Friday, May 29, 2009

Department of Corrections


StatMom posted recently...OK, not so recently - call this part of "The Best of StatMom" - about, among other things, correcting people in authority.

I have strong views on this myself. I believe that, 99+% (not 100%) of the time, the truth is a morally good thing to say. It doesn't always benefit you personally, but then again we don't send kids to school to teach them to be more selfish, or have public service announcements urging people to put themselves first.

First off, it's good for the other person. Let me illustrate that point by taking an occasional event from my own experience. Let's say I'm about to head out the door. Someone else there knows I intend to take my umbrella, because it may rain.

S/he helpfully asks "Do you have everything?"

I respond "Yes, I do," because as far as I can tell, I do.

S/he says "Are you sure?"

I respond "Yes, I'm sure!" If I weren't sure in the first place, I would have said something different in the first place.

I then walk out the door. A few hours later, soaking wet, I stagger back in, wipe my dropping shoes as best I can, and shut the door.

I said "I forgot my umbrella."

Someone: "Yes, I noticed that in the first place."

I: "Then why didn't you tell me?!?"

Someone: "Well, you said you had everything, and you seemed like you knew it all. I didn't want to upset you or start a fight...."

Well, you failed at the first goal, and your prospects for the second don't look too good either right now.

Now let's rewind and rewrite:

I: "I'm outta here?"

Someone: "Wait a second! Do you have your umbrella?"

I: "No, come to think of it I don't. Thanks for reminding me."

I walk over, grab the umbrella, then exit stage left.

A few hours later:

I walk back in, dry as a bone. I shake out the dripping umbrella and put it away.

Someone: "So how was your day?"

I: "Not too bad - and thanks for reminding me about the umbrella. Unlike half the class, I didn't turn my seat into a puddle today."

Now, why does Ending One tend to predominate? Because this happens all too often:

Adam: "I'm outta here!"

Steve: "Wait! Do you have your umbrella?"

Adam: (Embarrassed) "No, and I'm sure I don't need it anyway. Keep your worries to yourself!"

Adam slams the door on a flabbergasted Steve.

Steve learns to let people make mistakes in the future, even when he can easily help them avoid that.

I'm embarrassed to say that once in a while, I've played Adam in this scenario. I haven't got any drug addictions, impregnations or gambling to regret, but I certainly regret this.

Secondly, it's good for society. We need to emphasize truth as a virtue, especially if we're to trust one another. And in an interdependent society, we have to trust each other so much it can be a little scary to think about.

To illustrate, I've also played Steve, including from a very early age. True story from fourth grade:

Teacher, reading aloud while all the students read to themselves: "And so-and-so called..."

I, paying close attention to the book: "Said."

Teacher: "I was waiting for that."

Teacher makes Jeff put away his copy of the book. Jeff is bewildered.

"Is" is the operant term here. Decades later, I'm still bewildered as to why the teacher (1) seemed to have intentionally used the wrong word and (2) didn't use this as an opportunity to teach [a] the class the importance of careful listening and attention to detail and [b] me, later on in private, a more polite way of addressing a superior, such as "Excuse me, but did you mean 'said,' or does your copy say 'called'?"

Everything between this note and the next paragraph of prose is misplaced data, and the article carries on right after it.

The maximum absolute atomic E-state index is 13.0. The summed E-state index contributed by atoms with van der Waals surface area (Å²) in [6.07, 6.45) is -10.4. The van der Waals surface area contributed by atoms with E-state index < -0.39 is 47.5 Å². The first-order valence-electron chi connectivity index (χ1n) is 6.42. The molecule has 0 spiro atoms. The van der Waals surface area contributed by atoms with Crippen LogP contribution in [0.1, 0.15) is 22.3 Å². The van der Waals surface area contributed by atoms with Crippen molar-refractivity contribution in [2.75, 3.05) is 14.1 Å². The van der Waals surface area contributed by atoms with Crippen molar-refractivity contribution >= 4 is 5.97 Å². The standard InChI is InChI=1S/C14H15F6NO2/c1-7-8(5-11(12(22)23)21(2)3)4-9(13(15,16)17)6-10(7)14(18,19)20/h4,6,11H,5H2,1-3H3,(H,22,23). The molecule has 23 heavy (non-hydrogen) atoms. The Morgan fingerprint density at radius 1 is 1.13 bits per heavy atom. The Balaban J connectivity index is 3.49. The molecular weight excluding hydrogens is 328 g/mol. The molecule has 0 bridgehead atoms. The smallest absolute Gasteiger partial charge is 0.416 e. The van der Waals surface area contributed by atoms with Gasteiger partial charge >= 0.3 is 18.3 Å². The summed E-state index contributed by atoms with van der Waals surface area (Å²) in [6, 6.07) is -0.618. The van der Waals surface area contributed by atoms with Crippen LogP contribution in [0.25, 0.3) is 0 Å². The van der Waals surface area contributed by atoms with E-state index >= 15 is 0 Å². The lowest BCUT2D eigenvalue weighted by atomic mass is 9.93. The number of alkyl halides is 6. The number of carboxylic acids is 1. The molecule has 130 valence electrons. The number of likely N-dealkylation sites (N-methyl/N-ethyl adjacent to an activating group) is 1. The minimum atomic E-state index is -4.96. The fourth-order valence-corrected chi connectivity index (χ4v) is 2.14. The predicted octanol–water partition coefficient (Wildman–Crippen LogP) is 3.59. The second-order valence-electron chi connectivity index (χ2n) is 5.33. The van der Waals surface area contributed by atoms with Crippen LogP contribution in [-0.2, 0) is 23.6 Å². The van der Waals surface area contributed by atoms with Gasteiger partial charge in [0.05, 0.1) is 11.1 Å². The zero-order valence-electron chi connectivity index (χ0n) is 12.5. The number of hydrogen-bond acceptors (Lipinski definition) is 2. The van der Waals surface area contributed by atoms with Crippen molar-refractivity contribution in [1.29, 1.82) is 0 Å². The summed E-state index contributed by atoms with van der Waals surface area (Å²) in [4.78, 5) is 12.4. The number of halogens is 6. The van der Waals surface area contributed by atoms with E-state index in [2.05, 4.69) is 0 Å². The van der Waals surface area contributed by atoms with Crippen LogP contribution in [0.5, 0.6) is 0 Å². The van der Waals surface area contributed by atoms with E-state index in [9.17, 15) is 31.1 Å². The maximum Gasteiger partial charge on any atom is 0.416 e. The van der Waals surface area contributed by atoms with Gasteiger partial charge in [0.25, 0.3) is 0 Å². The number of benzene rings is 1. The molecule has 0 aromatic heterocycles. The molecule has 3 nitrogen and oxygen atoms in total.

The schools are indeed an important place to learn right and wrong, as well as respect for authority. We spend a good deal of time devising curricula to teach the students good ways to behave; I see - both in my own schools and the schools of today - much less time and effort devoted to making sure the teachers and school officials set the right example.

Some students may take the following lessons:

(1) It's considered more important for the Indians to be good and to be courteous. The chiefs go by different standards - especially when dealing with the Indians.

(2) Therefore, right and wrong are relative - it's just a matter of whose ox is being gored and how powerful the various sides are. It's OK for people in power to do what they want as long a sthey can get away with it; only the little people pay taxes/toe the line.

(3) Truth is also relative. Teachers are supposed to replace the students' mistakes with truth, but whatever the person in power says is (accepted as) true.

(4) People in power punish people below them for their own personal reasons, no matter who's right or wrong. All their statements about truth and fairness are so much B.S. Truth and fairness has nothing to do with how people in authority act, and nobody - certainly nobody else in authority - cares. Why should we respect authority?

I think we can all agree that these are bad moral lessons for any student.

And there are people in power who will stamp out any mention of any facts they don't like. That's why we have sayings like "Don't kill the messenger" in the first place.

Some people may say that students should be prepared for the real world, and that includes conforming to social norms like cooperating with bosses you disagree with and who may be disagreeable. I couldn't agree more.

There is a difference between personal quirks and moral wrongs. And suppressing truth is a great moral wrong. Students should not be taught that punishing subordinates who correct them - even if it's a little embarrassing - is any more permissible than, say, groping subordinates or lying to them about the status of their 401(k) investments in the company. And if schools are to teach virtue, they need to lead the way in this respect.

The great political philosopher Thomas Hobbes wrote in his Leviathan in 1651: "For I doubt not, but if it had been a thing contrary to any mans right of dominion, or to the interest of men that have dominion, That The Three Angles Of A Triangle Should Be Equall To Two Angles Of A Square; that doctrine should have been, if not disputed, yet by the burning of all books of Geometry, suppressed, as farre as he whom it concerned was able." In other words, there have always been some folks who won't tolerate even the most indisputable facts if said facts are any skin off their nose.